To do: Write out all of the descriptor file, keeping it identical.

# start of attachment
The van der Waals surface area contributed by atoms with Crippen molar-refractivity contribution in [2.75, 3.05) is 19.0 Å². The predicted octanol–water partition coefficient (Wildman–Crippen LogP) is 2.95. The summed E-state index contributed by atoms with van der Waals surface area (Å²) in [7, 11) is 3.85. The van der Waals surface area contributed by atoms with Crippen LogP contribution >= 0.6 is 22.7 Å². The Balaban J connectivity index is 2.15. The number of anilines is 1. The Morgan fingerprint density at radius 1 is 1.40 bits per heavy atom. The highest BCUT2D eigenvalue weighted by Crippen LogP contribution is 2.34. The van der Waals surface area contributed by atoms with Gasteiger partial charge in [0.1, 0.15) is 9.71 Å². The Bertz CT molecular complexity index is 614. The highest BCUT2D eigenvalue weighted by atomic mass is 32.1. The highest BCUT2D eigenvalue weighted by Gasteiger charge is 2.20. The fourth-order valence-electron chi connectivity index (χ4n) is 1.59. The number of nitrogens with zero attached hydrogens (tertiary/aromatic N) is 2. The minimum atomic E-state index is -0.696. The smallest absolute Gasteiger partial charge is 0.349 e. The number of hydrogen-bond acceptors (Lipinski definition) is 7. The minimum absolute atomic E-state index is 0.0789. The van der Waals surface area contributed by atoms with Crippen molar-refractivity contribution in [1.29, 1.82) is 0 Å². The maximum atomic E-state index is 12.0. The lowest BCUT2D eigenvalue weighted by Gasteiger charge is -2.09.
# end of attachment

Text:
The van der Waals surface area contributed by atoms with Crippen molar-refractivity contribution in [2.75, 3.05) is 19.0 Å². The predicted octanol–water partition coefficient (Wildman–Crippen LogP) is 2.95. The summed E-state index contributed by atoms with van der Waals surface area (Å²) in [7, 11) is 3.85. The van der Waals surface area contributed by atoms with Crippen LogP contribution >= 0.6 is 22.7 Å². The Balaban J connectivity index is 2.15. The number of anilines is 1. The Morgan fingerprint density at radius 1 is 1.40 bits per heavy atom. The highest BCUT2D eigenvalue weighted by Crippen LogP contribution is 2.34. The van der Waals surface area contributed by atoms with Gasteiger partial charge in [0.1, 0.15) is 9.71 Å². The Bertz CT molecular complexity index is 614. The highest BCUT2D eigenvalue weighted by atomic mass is 32.1. The highest BCUT2D eigenvalue weighted by Gasteiger charge is 2.20. The fourth-order valence-electron chi connectivity index (χ4n) is 1.59. The number of nitrogens with zero attached hydrogens (tertiary/aromatic N) is 2. The minimum atomic E-state index is -0.696. The smallest absolute Gasteiger partial charge is 0.349 e. The number of hydrogen-bond acceptors (Lipinski definition) is 7. The minimum absolute atomic E-state index is 0.0789. The van der Waals surface area contributed by atoms with Crippen molar-refractivity contribution in [1.29, 1.82) is 0 Å². The maximum atomic E-state index is 12.0. The lowest BCUT2D eigenvalue weighted by Gasteiger charge is -2.09.